Episode 015: The Puja

Asking Everest’s Permission. This afternoon we had our Puja ceremony to try and get the mountain’s blessing before beginning the climb. A couple of monks arrived from the Rongbuk Monastery down the valley to conduct the ceremony. They began by creating several intricate sculptures out of yak butter and tsampa, a roasted barley flour. Once that was all finished, we headed up the hillside above our camp to the little chorten we built a few days ago. The two monks set up shop and began a cacophony of tibetan chanting and bell ringing. It was really interesting to watch and I climbed all over the hillside trying to film it all! At the base of our little stone stupa, we placed all of the items we wanted to be blessed during the ceremony. This being a climbing expedition, there was a plethora of ice axes, crampons, ascenders…and an Apple G4 Powerbook laptop computer. Hey, just because I’m not climbing the upper reaches of the mountain doesn’t mean I haven’t got anything to lose! The ceremony was wonderful and lasted for an hour or so with about two hours of pre-puja setup. I was thinking it was going to be very formal and alien to me since I don’t understand Tibetan, but the monks sure were nice and inviting. They smiles a lot. It was very relaxing and casual, providing ample time to watch and reflect upon the climb ahead. Lhawang and the rest of the Nomad team are very generous and invited anyone passing by to join us. The team of Russians from St Petersburg joined in the festivities and we just all sat under the impossible bright sun, drinking chai, watching the monks chant away and ring bells and throw rice into the air. I’ve never really been a very religious person, but this was certainly a spiritual ceremony that I can really get behind. It was just wonderful.

Jon Miller

Total Running Time: 19:15

Dispatch 13, April 16, 2003, Everest Base Camp
The mountain is alive. I walked up to 18,500’ today against a heavy gale. By the time I got within range of finally seeing the full grandeur off the north face of Everest, the cloud called a lenticular made it clear today wasn’t the day.
When I returned to base-camp, clouds of dust seized everything in their path. Climbers covered their mouths or stayed inside a tent covering their hot “Sherpa Tea” lest it should become a cup full of mud! Just sitting here will surprise you. Everest is a complex environment.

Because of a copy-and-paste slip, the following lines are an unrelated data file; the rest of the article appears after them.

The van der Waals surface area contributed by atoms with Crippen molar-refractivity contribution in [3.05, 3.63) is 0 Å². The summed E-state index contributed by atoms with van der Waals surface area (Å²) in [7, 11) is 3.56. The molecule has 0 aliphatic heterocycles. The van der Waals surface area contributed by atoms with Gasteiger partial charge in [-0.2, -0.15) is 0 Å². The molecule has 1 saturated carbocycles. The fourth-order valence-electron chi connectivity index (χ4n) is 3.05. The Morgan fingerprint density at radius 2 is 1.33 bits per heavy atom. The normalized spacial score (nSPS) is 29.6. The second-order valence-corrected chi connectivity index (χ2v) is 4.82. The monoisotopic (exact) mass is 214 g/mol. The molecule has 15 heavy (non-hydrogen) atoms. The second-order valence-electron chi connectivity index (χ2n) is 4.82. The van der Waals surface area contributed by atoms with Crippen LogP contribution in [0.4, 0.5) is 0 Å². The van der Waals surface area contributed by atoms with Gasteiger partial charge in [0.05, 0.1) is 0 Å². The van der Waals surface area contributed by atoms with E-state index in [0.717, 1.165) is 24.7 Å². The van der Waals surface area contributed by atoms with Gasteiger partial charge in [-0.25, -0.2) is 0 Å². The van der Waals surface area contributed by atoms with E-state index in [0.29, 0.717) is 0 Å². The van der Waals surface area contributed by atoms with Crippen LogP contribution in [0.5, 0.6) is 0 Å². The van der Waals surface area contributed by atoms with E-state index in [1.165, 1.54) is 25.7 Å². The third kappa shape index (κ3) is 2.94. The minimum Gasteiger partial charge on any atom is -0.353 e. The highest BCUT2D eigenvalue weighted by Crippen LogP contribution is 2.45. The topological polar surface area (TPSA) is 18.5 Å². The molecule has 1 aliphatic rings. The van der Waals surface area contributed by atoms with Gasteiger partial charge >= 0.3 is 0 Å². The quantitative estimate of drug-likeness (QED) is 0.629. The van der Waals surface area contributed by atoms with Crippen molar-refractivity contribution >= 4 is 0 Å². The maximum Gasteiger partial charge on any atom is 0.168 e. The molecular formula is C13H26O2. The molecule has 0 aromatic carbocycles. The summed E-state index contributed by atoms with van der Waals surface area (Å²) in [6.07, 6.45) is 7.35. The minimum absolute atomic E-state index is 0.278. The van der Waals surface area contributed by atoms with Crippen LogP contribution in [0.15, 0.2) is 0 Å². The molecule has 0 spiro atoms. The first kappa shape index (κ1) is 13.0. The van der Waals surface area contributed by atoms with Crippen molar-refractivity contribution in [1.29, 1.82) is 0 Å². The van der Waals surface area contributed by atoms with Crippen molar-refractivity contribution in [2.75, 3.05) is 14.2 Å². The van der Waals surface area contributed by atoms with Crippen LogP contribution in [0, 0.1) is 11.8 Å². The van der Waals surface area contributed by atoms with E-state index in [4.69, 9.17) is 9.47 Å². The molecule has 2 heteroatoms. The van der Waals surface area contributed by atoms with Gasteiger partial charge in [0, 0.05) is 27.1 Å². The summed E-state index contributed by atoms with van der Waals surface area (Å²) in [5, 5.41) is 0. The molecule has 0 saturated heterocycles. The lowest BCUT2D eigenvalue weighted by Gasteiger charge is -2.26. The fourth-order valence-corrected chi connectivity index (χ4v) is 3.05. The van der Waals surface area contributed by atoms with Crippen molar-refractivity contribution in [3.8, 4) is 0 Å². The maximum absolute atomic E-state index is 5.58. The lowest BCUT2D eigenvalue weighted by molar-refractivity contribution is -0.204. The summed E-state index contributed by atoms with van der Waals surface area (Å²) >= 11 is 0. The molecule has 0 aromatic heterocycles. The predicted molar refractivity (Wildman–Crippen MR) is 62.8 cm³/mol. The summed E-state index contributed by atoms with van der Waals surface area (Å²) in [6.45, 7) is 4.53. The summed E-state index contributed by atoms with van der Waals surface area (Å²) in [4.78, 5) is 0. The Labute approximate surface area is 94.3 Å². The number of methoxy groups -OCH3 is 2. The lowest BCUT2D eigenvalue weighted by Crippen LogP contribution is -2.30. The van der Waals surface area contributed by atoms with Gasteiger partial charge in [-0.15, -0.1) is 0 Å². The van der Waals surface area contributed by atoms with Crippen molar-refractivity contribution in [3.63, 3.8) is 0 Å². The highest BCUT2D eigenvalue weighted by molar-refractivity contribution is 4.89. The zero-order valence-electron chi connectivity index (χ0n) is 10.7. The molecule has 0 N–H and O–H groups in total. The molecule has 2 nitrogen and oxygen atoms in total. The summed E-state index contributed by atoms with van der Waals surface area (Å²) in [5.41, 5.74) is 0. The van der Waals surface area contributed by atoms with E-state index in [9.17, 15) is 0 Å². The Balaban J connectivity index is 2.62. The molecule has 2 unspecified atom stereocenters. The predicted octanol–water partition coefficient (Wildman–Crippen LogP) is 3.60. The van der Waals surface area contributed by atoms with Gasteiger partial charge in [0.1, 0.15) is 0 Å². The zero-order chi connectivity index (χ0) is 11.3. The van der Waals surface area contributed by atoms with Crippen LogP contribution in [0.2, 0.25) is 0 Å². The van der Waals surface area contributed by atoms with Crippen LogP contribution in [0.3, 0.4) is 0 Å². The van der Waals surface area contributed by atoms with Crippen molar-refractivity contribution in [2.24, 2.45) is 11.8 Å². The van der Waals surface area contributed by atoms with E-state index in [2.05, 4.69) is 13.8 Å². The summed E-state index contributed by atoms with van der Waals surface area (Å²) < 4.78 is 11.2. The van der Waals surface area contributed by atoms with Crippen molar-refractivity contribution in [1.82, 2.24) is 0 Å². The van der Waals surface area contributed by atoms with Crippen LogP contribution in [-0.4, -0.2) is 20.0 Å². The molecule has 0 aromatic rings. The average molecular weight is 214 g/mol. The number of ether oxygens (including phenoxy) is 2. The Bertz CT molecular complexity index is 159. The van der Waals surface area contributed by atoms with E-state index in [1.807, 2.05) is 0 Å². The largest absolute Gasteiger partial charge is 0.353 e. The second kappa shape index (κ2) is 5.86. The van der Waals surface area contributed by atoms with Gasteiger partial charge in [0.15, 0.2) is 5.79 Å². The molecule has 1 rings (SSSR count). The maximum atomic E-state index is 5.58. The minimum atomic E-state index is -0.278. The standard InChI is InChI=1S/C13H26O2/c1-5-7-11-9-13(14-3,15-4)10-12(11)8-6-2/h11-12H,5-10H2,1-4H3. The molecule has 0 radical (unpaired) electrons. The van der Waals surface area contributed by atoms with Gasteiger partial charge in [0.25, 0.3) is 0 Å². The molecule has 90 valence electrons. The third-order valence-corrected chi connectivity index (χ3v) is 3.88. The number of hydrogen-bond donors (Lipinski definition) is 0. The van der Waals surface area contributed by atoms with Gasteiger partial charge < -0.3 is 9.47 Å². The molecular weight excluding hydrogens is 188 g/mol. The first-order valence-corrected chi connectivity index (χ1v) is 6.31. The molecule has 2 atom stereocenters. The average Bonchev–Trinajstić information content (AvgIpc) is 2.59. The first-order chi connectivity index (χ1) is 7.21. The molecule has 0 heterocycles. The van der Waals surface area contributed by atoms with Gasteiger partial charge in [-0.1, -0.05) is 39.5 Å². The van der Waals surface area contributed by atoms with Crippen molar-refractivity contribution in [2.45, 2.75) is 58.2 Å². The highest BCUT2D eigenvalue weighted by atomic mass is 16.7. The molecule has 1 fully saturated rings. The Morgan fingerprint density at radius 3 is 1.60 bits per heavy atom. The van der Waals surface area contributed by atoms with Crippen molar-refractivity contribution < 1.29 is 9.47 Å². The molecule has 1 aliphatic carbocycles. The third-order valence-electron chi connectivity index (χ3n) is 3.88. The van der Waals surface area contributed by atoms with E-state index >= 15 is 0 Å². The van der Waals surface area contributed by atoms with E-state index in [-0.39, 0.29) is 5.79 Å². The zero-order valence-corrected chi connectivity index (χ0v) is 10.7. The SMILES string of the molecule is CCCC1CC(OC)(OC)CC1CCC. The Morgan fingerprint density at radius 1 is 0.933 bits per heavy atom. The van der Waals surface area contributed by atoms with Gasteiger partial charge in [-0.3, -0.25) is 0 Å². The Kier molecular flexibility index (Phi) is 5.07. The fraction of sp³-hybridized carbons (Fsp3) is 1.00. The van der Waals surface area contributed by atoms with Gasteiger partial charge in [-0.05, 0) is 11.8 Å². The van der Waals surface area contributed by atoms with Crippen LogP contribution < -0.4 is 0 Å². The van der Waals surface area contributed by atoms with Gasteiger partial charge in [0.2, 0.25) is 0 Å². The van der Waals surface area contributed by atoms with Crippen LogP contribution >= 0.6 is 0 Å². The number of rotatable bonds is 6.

Everest is a fascinating adventure thus far, even without being on the mountain yet. The people who expedition here are friendly and forthright and some are strictly commercial and profit driven. They come from Russia, New Zealand, China, Korea, all over America, and offer cultural gestures and information about destinations they call home. Some keep to themselves overly concerned about live television broadcasts from the summit to prove that risk and death can be averted. I think that is a shame, it is overlooking the real story behind Everest, it’s heritage. It is not just world’s highest mountain, it isn’t just a pile of rock and ice that produces gold, it is a people’s sacred landscape, it is a peoples story.
It is not my place to lament the ambitious, I too am guilty of coming to Everest and sharing my perspective and reasons. I believe everyone has the right to their style. But, maybe I’m old-fashioned in believing that if I focus on climbing the mountain, I stand a better chance of relaying the experience when I get down safely and after I have thought about it. I’m also not superhuman so should I make it I’d rather take it in and preserve the experience of having the mental capacity of an 8 year old for the descent and not in troubleshooting broadcast software at below 0 degrees. Everest is not that forgiving. Everest, the experience, is more valuable than that.

Ben Clark